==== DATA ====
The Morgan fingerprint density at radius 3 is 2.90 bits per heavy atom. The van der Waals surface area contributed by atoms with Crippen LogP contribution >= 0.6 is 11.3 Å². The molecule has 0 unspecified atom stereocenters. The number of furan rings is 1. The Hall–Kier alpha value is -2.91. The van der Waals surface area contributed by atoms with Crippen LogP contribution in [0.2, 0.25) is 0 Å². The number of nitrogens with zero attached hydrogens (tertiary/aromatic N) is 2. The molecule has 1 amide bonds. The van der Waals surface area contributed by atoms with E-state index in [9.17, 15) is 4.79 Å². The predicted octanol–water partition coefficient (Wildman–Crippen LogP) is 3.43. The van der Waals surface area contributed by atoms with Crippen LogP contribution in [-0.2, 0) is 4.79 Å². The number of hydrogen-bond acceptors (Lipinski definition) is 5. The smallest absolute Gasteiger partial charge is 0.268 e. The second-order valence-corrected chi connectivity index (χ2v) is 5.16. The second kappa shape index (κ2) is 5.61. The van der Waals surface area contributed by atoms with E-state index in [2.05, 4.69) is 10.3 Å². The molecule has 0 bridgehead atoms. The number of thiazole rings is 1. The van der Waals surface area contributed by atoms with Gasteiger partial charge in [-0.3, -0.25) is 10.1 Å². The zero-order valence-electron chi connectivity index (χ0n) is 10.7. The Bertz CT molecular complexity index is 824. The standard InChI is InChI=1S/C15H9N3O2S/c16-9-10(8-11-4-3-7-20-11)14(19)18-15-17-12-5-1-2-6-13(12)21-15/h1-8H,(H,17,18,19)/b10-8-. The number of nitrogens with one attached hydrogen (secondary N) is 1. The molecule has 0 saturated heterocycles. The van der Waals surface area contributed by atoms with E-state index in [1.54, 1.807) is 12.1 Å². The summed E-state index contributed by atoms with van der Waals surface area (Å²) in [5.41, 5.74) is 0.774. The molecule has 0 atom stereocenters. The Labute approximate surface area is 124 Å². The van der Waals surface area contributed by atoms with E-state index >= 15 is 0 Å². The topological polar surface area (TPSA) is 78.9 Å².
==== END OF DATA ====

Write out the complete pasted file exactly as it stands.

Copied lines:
The Morgan fingerprint density at radius 3 is 2.90 bits per heavy atom. The van der Waals surface area contributed by atoms with Crippen LogP contribution >= 0.6 is 11.3 Å². The molecule has 0 unspecified atom stereocenters. The number of furan rings is 1. The Hall–Kier alpha value is -2.91. The van der Waals surface area contributed by atoms with Crippen LogP contribution in [0.2, 0.25) is 0 Å². The number of nitrogens with zero attached hydrogens (tertiary/aromatic N) is 2. The molecule has 1 amide bonds. The van der Waals surface area contributed by atoms with E-state index in [9.17, 15) is 4.79 Å². The predicted octanol–water partition coefficient (Wildman–Crippen LogP) is 3.43. The van der Waals surface area contributed by atoms with Crippen LogP contribution in [-0.2, 0) is 4.79 Å². The number of hydrogen-bond acceptors (Lipinski definition) is 5. The smallest absolute Gasteiger partial charge is 0.268 e. The second-order valence-corrected chi connectivity index (χ2v) is 5.16. The second kappa shape index (κ2) is 5.61. The van der Waals surface area contributed by atoms with E-state index in [2.05, 4.69) is 10.3 Å². The molecule has 0 bridgehead atoms. The number of thiazole rings is 1. The van der Waals surface area contributed by atoms with Gasteiger partial charge in [-0.3, -0.25) is 10.1 Å². The zero-order valence-electron chi connectivity index (χ0n) is 10.7. The Bertz CT molecular complexity index is 824. The standard InChI is InChI=1S/C15H9N3O2S/c16-9-10(8-11-4-3-7-20-11)14(19)18-15-17-12-5-1-2-6-13(12)21-15/h1-8H,(H,17,18,19)/b10-8-. The number of nitrogens with one attached hydrogen (secondary N) is 1. The molecule has 0 saturated heterocycles. The van der Waals surface area contributed by atoms with E-state index in [1.54, 1.807) is 12.1 Å². The summed E-state index contributed by atoms with van der Waals surface area (Å²) in [5.41, 5.74) is 0.774. The molecule has 0 atom stereocenters. The Labute approximate surface area is 124 Å². The van der Waals surface area contributed by atoms with E-state index >= 15 is 0 Å². The topological polar surface area (TPSA) is 78.9 Å².